Lloyds and Carbon Monoxide

March 17th, 2009 by Ben Goldacre in bad science, cash-for-"stories", churnalism, statistics | 29 Comments »

Just looked this up myself and saw that for some reason it never got posted on the blog, so here it is.

Ben Goldacre
The Guardian
Saturday 10th October 2008

What I like about Bad Science is that it’s a game the whole family can play. This month “Lloydspharmacy”, as Lloyds Pharmacy insist on being called, is trying to flog carbon monoxide detectors (for only £12.99). It is a noble calling, so it decided to follow industry protocol for getting its product and brand into the media: it produced a misleading set of superficially plausible survey figures to massage our prejudices, which journalists obediently copied and pasted out of the Lloyds press release email and into their word processors, to make a “news” article.

“More than a quarter (28%) of council tenants said their local authority landlord had not serviced their boiler in the last 12 months, according to the ICM Research poll for Lloyds Pharmacy,” the Evening Standard said. “It also found more than half of council properties (59%) do not have carbon monoxide (CO) monitors – the lowest penetration of any type of housing tenure.” After being picked up by the Press Association this frightening ICM data found its way into Metro, the Express and, more importantly, about 150 local newspapers.

But it was nonsense. Richard Stokoe from the Local Government Association press office got onto Lloyd’s award winning PR company, Citigate Dewe Rogerson, and after a struggle he got the survey data. He was kind enough to send it on to me.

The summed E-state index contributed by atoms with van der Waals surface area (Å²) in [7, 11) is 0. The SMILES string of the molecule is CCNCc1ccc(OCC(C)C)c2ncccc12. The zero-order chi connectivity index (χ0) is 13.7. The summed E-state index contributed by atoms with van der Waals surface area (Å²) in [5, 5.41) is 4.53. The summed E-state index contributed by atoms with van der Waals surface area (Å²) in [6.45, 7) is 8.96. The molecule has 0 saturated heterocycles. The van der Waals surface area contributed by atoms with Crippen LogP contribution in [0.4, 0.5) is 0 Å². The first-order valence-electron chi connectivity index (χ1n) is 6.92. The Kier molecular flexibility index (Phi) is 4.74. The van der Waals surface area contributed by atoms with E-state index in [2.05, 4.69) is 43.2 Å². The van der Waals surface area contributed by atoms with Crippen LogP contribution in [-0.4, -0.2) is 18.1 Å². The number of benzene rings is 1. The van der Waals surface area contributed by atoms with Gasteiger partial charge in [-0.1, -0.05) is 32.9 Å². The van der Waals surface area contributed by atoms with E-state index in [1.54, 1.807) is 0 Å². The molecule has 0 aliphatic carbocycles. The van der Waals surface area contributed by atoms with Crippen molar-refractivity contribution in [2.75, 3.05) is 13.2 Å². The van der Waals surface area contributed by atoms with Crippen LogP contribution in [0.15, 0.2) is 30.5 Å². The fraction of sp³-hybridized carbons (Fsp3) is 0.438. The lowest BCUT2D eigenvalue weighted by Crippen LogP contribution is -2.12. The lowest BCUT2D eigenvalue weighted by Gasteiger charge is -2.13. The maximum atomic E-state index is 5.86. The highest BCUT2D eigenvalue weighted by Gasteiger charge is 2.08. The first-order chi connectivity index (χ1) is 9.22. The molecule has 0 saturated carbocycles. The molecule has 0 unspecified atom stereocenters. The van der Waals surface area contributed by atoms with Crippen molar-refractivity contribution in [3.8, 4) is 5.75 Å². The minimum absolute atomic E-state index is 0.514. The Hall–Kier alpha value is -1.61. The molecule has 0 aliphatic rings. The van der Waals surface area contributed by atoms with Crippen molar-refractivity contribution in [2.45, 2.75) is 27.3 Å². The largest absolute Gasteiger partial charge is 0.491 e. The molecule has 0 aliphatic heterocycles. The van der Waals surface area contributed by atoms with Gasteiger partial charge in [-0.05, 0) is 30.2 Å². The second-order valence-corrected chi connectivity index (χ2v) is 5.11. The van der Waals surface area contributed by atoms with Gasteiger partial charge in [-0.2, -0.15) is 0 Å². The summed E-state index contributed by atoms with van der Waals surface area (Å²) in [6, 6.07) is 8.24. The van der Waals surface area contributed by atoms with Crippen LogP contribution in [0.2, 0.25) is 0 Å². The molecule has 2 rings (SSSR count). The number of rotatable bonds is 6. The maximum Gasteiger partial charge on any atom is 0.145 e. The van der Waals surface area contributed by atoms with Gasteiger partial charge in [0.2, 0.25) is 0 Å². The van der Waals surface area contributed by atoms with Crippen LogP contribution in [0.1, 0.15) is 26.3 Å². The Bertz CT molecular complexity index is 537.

Let’s go through Lloyd’s press release together. “The UK’s biggest landlord is failing to protect vulnerable tenants according to a new ICM research released today from Lloydspharmacy. The research found that almost a third (28%) of council residents claim that their local authority landlord has not serviced their boiler in the last 12 months.” I have their figures here. The first thing to notice is that although everyone hates councils – so this is clearly a great way to get your story into the reactionary rightwing press – in this survey, councils are actually better at regularly servicing boilers than any other group in the country, including homeowners, private landlords and housing associations.

But what about the numbers, and the 28% who “claim that their local authority has not serviced their boiler in the last 12 months”? Seventy-two per cent said their boiler had been serviced in the past year; 14% said their boiler had been serviced, but at some time between now and “more than 10 years ago”, which is to say “ever” (and 10% were serviced in the last two years, making 82% out of the 86% who actually knew when their boiler was last serviced). Meanwhile 7% said “not applicable/not serviced” (which sounds a tiny bit like it might often be “I don’t know” or maybe even “er, my boiler is electric”) and 7% said “don’t know”.